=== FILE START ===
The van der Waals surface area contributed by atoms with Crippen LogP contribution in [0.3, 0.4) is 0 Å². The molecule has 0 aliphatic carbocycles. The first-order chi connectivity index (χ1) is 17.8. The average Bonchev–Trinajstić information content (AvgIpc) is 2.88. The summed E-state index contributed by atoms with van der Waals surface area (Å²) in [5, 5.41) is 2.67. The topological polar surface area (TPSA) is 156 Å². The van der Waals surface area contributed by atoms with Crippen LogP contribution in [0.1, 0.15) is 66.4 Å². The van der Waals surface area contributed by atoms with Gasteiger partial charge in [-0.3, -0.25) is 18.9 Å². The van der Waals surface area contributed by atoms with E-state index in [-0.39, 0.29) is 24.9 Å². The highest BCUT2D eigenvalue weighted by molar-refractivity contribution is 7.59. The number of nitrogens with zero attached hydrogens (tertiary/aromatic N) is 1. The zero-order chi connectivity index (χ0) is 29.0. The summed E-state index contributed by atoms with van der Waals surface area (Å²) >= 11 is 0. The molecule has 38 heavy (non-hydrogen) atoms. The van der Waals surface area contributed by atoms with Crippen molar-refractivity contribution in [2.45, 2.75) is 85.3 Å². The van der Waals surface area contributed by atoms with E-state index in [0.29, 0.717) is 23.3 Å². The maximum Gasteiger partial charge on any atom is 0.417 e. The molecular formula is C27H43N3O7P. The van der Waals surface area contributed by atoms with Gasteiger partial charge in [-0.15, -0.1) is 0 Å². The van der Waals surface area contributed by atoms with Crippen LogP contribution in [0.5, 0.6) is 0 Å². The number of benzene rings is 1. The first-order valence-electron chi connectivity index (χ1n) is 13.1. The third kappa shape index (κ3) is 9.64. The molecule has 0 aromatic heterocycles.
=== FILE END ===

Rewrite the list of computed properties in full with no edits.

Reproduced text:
The van der Waals surface area contributed by atoms with Crippen LogP contribution in [0.3, 0.4) is 0 Å². The molecule has 0 aliphatic carbocycles. The first-order chi connectivity index (χ1) is 17.8. The average Bonchev–Trinajstić information content (AvgIpc) is 2.88. The summed E-state index contributed by atoms with van der Waals surface area (Å²) in [5, 5.41) is 2.67. The topological polar surface area (TPSA) is 156 Å². The van der Waals surface area contributed by atoms with Crippen LogP contribution in [0.1, 0.15) is 66.4 Å². The van der Waals surface area contributed by atoms with Gasteiger partial charge in [-0.3, -0.25) is 18.9 Å². The van der Waals surface area contributed by atoms with E-state index in [-0.39, 0.29) is 24.9 Å². The highest BCUT2D eigenvalue weighted by molar-refractivity contribution is 7.59. The number of nitrogens with zero attached hydrogens (tertiary/aromatic N) is 1. The zero-order chi connectivity index (χ0) is 29.0. The summed E-state index contributed by atoms with van der Waals surface area (Å²) >= 11 is 0. The molecule has 38 heavy (non-hydrogen) atoms. The van der Waals surface area contributed by atoms with Crippen molar-refractivity contribution in [2.45, 2.75) is 85.3 Å². The van der Waals surface area contributed by atoms with E-state index in [0.29, 0.717) is 23.3 Å². The maximum Gasteiger partial charge on any atom is 0.417 e. The molecular formula is C27H43N3O7P. The van der Waals surface area contributed by atoms with Gasteiger partial charge in [-0.15, -0.1) is 0 Å². The van der Waals surface area contributed by atoms with Crippen LogP contribution in [0.5, 0.6) is 0 Å². The number of benzene rings is 1. The first-order valence-electron chi connectivity index (χ1n) is 13.1. The third kappa shape index (κ3) is 9.64. The molecule has 0 aromatic heterocycles.